Ad Astra and all the images you see in this review are owned by 20th Century Fox and Walt Disney Studios Motion Pictures
Directed by James Gray
We already sent Matt Damon into space and couldn’t get rid of him, so I guess its Brad Pitt’s turn on the intergalactic chopping block. Space movies, especially ones that try to reflect our current understanding of outer space and an approximation of our current technology have been a great way to explore our own humanity as well as the stars themselves with 2001: A Space Odyssey still being the gold standard that these kinds of films try to aspire to. Does this newest sci-fi drama about Brad Pitt IN SPACE prove to be a worthy contemporary of the genre, or will the only favorable comparisons be to Plan 9 From Outer Space? Let’s find out!!
Major Roy McBride (Brad Pitt) is an astronaut in the near future where that’s back to being a viable career and NASA has morphed into the SpaceCom which has put bases on the moon, on Mars, and they even sent a space ship out to Neptune to look for life beyond what they can see back on Earth. That space ship was part of the “Lima Project” which was launched sixteen years ago with Roy’s dad Clifford (Tommy Lee Jones) and hasn’t been heard from in years and is presumed lost forever. That is until weird electrical pulses start to reach Earth that knock out power in a lot of places and even causes a giant space antenna to come crashing down that Roy just so happened to be working on at the time, and SpaceCom thinks that it might be the… super science generator (something to do with dark matter maybe?) that they stuck on Clifford’s ship all those years ago. On the off chance that this is the case, they want Roy to get his butt to Mars and use their super science broadcasting antenna (basically pirate radio IN SPACE) to get a message out to Neptune and hopefully to his dad. Things get complicated right away however as there seems to be more going on than SpaceCom is telling him, and on top of that he’s got some unresolved issues with the old man, what with him leaving his family to never return, that may or may not complicate things even if they DO get a message to him. Will Roy come to terms with the decisions his father made as well as finally get the closure he’s looking for? What challenges will he face and what secrets will he uncover during the rather long voyage from Earth to Mars? How do you pack for kind of trip anyway? A lot of protein bars I guess?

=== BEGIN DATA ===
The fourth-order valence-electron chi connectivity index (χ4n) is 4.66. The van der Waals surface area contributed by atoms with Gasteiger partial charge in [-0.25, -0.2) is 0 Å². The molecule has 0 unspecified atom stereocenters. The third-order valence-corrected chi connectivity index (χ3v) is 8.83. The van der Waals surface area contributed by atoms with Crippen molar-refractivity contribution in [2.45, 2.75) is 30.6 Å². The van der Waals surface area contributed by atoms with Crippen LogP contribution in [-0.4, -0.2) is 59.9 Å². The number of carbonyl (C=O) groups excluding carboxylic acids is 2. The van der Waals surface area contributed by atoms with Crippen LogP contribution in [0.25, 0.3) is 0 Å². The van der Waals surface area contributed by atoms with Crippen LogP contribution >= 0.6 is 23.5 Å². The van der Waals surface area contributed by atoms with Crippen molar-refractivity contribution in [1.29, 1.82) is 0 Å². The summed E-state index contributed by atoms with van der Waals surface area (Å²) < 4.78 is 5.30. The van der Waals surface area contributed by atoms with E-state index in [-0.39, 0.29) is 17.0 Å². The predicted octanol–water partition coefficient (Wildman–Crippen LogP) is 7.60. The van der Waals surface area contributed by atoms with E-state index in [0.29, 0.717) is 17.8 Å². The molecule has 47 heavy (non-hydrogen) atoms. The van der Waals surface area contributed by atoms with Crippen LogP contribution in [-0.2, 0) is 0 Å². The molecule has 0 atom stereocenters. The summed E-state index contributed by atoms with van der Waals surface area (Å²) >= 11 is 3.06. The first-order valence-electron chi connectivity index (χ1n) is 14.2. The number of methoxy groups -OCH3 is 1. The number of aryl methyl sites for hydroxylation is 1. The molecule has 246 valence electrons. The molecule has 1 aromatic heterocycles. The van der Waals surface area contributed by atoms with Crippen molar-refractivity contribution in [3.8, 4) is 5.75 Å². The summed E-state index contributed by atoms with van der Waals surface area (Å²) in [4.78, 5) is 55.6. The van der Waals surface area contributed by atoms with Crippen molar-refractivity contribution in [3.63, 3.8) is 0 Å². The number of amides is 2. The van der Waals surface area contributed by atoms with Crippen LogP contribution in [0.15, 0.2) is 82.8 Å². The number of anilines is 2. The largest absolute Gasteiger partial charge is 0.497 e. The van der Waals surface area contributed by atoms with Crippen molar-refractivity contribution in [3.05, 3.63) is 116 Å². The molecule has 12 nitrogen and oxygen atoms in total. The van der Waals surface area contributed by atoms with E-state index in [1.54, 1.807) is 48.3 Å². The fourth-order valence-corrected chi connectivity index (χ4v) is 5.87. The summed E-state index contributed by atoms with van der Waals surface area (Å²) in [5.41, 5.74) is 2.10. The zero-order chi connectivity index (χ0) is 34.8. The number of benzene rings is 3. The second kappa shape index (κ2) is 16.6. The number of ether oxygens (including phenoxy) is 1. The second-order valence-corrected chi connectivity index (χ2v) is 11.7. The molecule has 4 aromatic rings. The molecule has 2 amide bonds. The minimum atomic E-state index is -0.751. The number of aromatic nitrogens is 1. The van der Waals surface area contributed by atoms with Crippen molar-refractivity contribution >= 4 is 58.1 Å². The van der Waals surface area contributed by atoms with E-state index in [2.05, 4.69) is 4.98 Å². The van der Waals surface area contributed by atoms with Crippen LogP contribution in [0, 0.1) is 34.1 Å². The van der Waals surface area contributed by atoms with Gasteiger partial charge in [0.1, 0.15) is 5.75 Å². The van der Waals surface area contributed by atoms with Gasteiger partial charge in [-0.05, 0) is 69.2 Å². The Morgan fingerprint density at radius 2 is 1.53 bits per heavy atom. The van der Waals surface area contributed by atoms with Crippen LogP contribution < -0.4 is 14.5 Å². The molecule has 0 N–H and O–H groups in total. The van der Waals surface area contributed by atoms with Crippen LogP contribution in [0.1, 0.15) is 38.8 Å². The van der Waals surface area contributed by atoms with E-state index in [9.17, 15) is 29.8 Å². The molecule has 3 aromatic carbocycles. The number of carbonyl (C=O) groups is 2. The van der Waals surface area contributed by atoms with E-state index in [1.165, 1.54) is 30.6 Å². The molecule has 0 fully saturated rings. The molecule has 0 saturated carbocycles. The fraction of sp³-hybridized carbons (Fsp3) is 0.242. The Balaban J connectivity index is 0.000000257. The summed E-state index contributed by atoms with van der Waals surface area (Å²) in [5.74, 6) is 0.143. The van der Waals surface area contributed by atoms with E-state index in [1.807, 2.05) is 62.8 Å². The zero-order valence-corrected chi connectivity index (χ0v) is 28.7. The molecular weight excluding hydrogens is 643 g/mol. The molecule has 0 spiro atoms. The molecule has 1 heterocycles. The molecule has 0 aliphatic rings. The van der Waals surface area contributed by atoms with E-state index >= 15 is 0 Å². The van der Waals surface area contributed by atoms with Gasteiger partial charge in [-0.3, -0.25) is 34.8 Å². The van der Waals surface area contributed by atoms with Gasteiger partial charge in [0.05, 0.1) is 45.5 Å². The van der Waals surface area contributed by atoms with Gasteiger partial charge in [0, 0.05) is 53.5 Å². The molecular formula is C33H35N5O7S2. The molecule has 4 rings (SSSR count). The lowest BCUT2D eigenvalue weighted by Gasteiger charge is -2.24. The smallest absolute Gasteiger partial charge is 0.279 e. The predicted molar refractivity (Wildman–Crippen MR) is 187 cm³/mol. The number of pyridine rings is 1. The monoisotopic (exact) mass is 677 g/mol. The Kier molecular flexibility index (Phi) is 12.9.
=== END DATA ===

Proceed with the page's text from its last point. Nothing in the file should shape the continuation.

Men in Black: International and all the images you see in this review are owned by Sony Pictures Releasing
Directed by F Gary Gray
As tacky as it may seem, I kind of want to see MORE studios blatantly try to pick at the MCU’s carcass by snatching up its major talent and putting them in new scenarios with similar dynamics. It’s kind of like the cinematic equivalent of an Elseworld’s tale or maybe even one of those bizarre crossover comics where the X-Men are on the Enterprise or Doctor Who has to fight the Cenobites or whatever. Picking up both Chris Hemsworth in full on Thor Swagger mode and Tessa Thompson at the height of her popularity is probably the best thing this film has going for it because it certainly isn’t the name brand recognition. The first Men in Black movie was good but is older than the target audience of this film, the sequel was utter dreck despite having my beloved Johnny Knoxville in a fun supporting role, and I never even bothered with the third movie that this thankfully doesn’t seem to be a direct sequel to. Still, the concept is at least unique enough that you could still salvage it given the right talent which looks to be the case with its cast as well as being directed by F Gary Gray. Can the MIB be brought back from the dead to be the next big cinematic franchise, or are we doomed to repeat the mistakes of the late nineties and early 2000s over and over again